General Motors and Nissan have hit the road with the Chevy Volt and Leaf, respectively, but the jury is out on whether 2011 will the year of the electric vehicle. And that's not such a bad thing.
The sales figures for GM and Nissan over the holiday break sparked some alarm. GM sold 250 to 350 Chevy Volts in December. Nissan sold 10 Leafs. Worry is a bit misplaced given it's so early in the electric vehicle game, but the numbers are small.
Simply put, the EVs won't be mass market in 2011. Even 2012 may be in question.
However, small sales may be a good marketing move. GM has a huge waiting list for the Volt. GM also says in a disclaimer:
Only Chevrolet Participating Volt Dealers will receive Volt vehicles. We will launch Volt in seven markets, in limited quantities: California, Texas, New York, New Jersey, Connecticut, Michigan and Washington D.C. Retail sales will begin in late 2010 in California, the New York Metropolitan Area, Washington DC and Austin, TX. Michigan and the balance Texas, New York State, New Jersey and Connecticut, are scheduled to begin receiving Volts in March of 2011.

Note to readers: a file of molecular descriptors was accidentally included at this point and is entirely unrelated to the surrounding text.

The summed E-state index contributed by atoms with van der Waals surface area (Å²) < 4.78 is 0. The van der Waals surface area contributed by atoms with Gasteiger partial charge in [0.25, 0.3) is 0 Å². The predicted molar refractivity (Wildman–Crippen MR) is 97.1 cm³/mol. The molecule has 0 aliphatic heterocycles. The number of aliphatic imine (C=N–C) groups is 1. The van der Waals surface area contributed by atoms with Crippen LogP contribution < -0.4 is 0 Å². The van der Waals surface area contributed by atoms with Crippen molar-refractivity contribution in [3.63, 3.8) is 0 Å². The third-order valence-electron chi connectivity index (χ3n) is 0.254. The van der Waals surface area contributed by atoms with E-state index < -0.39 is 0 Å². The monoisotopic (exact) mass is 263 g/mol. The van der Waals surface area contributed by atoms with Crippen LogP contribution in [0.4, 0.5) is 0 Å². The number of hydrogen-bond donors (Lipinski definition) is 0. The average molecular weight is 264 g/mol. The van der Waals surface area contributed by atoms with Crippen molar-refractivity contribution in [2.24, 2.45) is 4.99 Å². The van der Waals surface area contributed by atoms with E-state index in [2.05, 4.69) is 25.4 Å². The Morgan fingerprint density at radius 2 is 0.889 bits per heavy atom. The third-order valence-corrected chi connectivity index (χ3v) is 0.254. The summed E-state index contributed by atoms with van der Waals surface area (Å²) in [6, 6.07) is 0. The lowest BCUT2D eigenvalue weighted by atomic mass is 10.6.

We intend to distribute to all 50 states in the next 12 to 18 months after the start of initial sales. If the Volt is not yet being distributed in your area, please provide us with your contact information, so we may send you the latest news and updates. We expect demand to exceed supply, so each dealership has been told up front the number of 2011 Model Year Volts to expect to receive. Ask your dealer if your order falls within their estimated 2011 Volt allocation.
It's a similar order story for the Leaf. According to Nissan, 20,000 people have reserved a Leaf. That figure "has exceeded our expectations," said Nissan.
Nissan adds on its site:
We have completed the first phase of reservations. In order to provide the best level of customer service and premium ownership experience to the first Nissan Leaf drivers, we will not be accepting new reservations until the next phase begins. a subsequent phase of new reservations will begin next year, after current reservations and orders have been processed.
In technology, these shortages happen a good bit. In fact, these shortages can actually stoke longer term demand. Given the shortages, EVs will have a wow factor for months to come simply because not everyone will be able to buy a Volt or Leaf even if they wanted to. The other benefit of small sales figures: The people that have reserved an EV are probably the most knowledgeable and realize they are early adopters. If EVs suddenly sold 200,000 vehicles in a year there would likely be a lot of disappointment from folks who didn't know what they were getting into.
This post was originally published on Smartplanet.com